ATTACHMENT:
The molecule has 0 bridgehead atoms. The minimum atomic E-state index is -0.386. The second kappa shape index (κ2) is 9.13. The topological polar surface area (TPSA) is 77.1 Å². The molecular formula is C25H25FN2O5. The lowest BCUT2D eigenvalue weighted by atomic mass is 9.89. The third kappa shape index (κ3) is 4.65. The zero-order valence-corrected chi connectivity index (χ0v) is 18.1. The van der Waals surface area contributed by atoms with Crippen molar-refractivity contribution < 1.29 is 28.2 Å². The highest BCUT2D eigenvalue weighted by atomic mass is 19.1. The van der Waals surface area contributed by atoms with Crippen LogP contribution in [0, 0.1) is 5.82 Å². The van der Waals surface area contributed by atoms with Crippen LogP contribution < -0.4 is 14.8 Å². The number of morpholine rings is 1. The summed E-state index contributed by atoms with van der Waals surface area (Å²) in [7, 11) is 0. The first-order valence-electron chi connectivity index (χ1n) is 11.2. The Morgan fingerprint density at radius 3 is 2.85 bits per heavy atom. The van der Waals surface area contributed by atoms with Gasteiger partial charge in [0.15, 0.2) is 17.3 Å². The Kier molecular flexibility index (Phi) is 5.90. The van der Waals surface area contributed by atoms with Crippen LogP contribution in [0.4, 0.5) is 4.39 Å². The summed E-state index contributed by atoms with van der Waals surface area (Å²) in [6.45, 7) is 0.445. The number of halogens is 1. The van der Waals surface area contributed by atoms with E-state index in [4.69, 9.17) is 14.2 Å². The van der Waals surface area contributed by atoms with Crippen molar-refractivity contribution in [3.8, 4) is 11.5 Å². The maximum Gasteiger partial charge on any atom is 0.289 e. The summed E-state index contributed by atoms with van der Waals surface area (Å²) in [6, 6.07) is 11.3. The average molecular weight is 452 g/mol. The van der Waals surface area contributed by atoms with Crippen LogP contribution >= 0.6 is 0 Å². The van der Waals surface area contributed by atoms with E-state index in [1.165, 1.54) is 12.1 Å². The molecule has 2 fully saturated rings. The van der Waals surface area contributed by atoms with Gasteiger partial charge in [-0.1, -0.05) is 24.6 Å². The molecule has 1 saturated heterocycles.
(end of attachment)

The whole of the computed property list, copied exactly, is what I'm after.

The molecule has 0 bridgehead atoms. The minimum atomic E-state index is -0.386. The second kappa shape index (κ2) is 9.13. The topological polar surface area (TPSA) is 77.1 Å². The molecular formula is C25H25FN2O5. The lowest BCUT2D eigenvalue weighted by atomic mass is 9.89. The third kappa shape index (κ3) is 4.65. The zero-order valence-corrected chi connectivity index (χ0v) is 18.1. The van der Waals surface area contributed by atoms with Crippen molar-refractivity contribution < 1.29 is 28.2 Å². The highest BCUT2D eigenvalue weighted by atomic mass is 19.1. The van der Waals surface area contributed by atoms with Crippen LogP contribution in [0, 0.1) is 5.82 Å². The van der Waals surface area contributed by atoms with Crippen LogP contribution < -0.4 is 14.8 Å². The number of morpholine rings is 1. The summed E-state index contributed by atoms with van der Waals surface area (Å²) in [7, 11) is 0. The first-order valence-electron chi connectivity index (χ1n) is 11.2. The Morgan fingerprint density at radius 3 is 2.85 bits per heavy atom. The van der Waals surface area contributed by atoms with Gasteiger partial charge in [0.15, 0.2) is 17.3 Å². The Kier molecular flexibility index (Phi) is 5.90. The van der Waals surface area contributed by atoms with Crippen LogP contribution in [0.4, 0.5) is 4.39 Å². The summed E-state index contributed by atoms with van der Waals surface area (Å²) in [6.45, 7) is 0.445. The number of halogens is 1. The van der Waals surface area contributed by atoms with E-state index in [4.69, 9.17) is 14.2 Å². The van der Waals surface area contributed by atoms with Crippen molar-refractivity contribution in [3.8, 4) is 11.5 Å². The maximum Gasteiger partial charge on any atom is 0.289 e. The summed E-state index contributed by atoms with van der Waals surface area (Å²) in [6, 6.07) is 11.3. The average molecular weight is 452 g/mol. The van der Waals surface area contributed by atoms with Crippen LogP contribution >= 0.6 is 0 Å². The van der Waals surface area contributed by atoms with E-state index in [1.165, 1.54) is 12.1 Å². The molecule has 2 fully saturated rings. The van der Waals surface area contributed by atoms with Gasteiger partial charge in [-0.1, -0.05) is 24.6 Å². The molecule has 1 saturated heterocycles.